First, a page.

When the Chinese communists came to power in 1949, they moved to reestablish their "traditional" borders and in 1959 annexed Tibet. Most monasteries were closed, nomads were moved onto communes, the nobility were stripped of privileges, forests were cut, roads were paved, military airfields were constructed, and Tibet's communication with the outside world was cut off. A Portrait of Lost Tibet provides rare documentary photographs of traditional Tibetan life as it had been lived for countless generations before the radical disruption effected by the Chinese takeover. Rosemary Jones Tung's text describes the culture Ilya Tolstoy and Brooke Dolan found during their ten-month trek across Tibet in 1942. Tung has selected 131 photographs from the two thousand taken during their expedition.
"synopsis" may belong to another edition of this title.
Rosemary Jones Tung is Professor Emerita of Asian Art History, CUNY Staten Island, and former Curator of the Tibetan Museum there. Ilya Tolstoy led expeditions to central Asia; Brooke Dolan, educated at Princeton and Harvard, spoke several Tibetan dialects. In 1942 President Franklin Roosevelt sent them to Tibet on a diplomatic mission which yielded the photographs selected for this book.Review:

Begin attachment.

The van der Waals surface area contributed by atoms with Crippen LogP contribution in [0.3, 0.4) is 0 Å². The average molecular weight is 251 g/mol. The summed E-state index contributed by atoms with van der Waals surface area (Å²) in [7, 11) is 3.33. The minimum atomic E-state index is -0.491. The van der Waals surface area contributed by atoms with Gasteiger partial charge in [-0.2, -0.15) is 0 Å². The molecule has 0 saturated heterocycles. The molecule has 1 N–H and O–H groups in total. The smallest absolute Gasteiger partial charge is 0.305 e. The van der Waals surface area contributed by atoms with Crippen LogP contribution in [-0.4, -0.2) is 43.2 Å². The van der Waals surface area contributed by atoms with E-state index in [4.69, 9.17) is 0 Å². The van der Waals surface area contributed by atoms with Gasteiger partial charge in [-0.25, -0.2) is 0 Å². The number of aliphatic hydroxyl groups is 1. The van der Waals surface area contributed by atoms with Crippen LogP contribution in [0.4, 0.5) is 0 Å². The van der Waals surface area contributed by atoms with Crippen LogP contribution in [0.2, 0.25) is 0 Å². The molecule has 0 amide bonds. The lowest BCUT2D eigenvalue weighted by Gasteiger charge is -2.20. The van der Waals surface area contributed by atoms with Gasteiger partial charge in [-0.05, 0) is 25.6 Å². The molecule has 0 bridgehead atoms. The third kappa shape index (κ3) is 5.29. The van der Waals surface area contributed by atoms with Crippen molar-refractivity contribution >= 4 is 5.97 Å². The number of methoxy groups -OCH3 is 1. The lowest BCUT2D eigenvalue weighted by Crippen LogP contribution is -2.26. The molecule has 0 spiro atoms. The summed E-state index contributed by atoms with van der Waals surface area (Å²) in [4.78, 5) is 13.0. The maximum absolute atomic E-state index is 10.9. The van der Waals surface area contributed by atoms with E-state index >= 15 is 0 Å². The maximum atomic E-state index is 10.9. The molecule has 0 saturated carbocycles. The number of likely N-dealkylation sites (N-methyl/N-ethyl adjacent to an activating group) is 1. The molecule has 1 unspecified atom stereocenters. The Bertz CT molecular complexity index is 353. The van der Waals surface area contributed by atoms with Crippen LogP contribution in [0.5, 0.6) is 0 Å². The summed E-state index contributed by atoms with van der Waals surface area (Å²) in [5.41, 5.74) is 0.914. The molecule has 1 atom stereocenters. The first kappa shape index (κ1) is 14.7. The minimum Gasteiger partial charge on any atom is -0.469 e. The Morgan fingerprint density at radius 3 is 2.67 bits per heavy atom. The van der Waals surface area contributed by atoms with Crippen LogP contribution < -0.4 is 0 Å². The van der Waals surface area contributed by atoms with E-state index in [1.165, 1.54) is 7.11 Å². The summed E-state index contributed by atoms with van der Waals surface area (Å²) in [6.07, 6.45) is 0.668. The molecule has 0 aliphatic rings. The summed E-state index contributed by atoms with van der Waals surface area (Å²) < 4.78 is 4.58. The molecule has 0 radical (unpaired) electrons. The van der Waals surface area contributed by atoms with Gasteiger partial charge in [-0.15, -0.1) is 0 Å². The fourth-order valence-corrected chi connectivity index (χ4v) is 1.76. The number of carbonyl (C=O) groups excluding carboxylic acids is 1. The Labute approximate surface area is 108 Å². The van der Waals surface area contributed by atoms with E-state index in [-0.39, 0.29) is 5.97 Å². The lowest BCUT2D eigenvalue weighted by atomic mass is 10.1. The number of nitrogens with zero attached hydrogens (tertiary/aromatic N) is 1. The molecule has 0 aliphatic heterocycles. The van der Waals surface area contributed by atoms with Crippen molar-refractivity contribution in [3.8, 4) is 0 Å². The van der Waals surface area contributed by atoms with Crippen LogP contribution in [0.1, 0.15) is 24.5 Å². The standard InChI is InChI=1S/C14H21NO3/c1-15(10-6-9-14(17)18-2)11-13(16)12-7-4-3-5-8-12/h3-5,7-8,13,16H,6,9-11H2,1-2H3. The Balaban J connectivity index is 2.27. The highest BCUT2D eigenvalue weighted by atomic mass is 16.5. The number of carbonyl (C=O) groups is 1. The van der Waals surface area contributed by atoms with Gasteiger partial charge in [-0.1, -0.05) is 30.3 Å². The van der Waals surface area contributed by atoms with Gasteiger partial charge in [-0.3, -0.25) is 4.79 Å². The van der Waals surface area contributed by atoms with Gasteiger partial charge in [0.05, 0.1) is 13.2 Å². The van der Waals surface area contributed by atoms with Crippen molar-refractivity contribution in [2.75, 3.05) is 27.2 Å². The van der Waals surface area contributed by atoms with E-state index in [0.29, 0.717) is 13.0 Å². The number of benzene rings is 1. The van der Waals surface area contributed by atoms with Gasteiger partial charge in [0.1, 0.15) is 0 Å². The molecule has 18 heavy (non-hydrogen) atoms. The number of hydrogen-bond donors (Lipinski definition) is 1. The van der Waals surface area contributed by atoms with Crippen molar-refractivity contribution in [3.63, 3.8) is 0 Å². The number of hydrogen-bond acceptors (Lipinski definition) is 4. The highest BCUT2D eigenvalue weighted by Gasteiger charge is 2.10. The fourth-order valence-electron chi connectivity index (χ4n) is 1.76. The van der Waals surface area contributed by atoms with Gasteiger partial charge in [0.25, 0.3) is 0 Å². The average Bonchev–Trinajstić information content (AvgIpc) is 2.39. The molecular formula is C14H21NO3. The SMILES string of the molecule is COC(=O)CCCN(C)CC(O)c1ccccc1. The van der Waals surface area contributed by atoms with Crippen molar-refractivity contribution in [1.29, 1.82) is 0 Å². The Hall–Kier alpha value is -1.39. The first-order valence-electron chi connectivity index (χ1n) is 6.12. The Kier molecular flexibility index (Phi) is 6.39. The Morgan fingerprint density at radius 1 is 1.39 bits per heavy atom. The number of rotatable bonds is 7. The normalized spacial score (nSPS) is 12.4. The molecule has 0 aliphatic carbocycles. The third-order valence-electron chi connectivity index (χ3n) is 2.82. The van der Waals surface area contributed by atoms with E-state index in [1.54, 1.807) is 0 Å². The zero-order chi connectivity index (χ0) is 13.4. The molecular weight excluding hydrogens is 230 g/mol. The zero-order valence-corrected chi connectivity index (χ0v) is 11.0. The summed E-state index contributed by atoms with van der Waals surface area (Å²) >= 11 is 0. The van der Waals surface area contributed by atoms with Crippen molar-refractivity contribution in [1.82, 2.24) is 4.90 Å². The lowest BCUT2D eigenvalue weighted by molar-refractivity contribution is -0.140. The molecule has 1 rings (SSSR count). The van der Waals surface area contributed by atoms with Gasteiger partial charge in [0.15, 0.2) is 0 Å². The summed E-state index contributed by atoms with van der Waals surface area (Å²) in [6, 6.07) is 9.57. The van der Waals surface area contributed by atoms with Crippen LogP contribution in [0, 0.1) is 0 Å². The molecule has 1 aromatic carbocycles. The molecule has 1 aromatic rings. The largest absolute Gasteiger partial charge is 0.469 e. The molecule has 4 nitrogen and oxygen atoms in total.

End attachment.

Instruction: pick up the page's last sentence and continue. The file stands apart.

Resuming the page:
"A remarkable, precious record of a now vanished civilization." -- Publishers Weekly
"An extraordinary readable and perceptive commentary describing events of the [Tolstoy and Dolan] expedition and Tibetan social and religious customs." -- Choice
"Tibet, her people and culture, are admirably depicted in this volume that shows an era and a nation now gone." -- Marsha C.S. Kelly, Science Books and Film
"About this title" may belong to another edition of this title.
Book Description University of California Press, 1996. Paperback. Book Condition: New. Bookseller Inventory # DADAX0520204611
Book Description University of California Press, 1996. Paperback. Book Condition: New. Never used!. Bookseller Inventory # P110520204611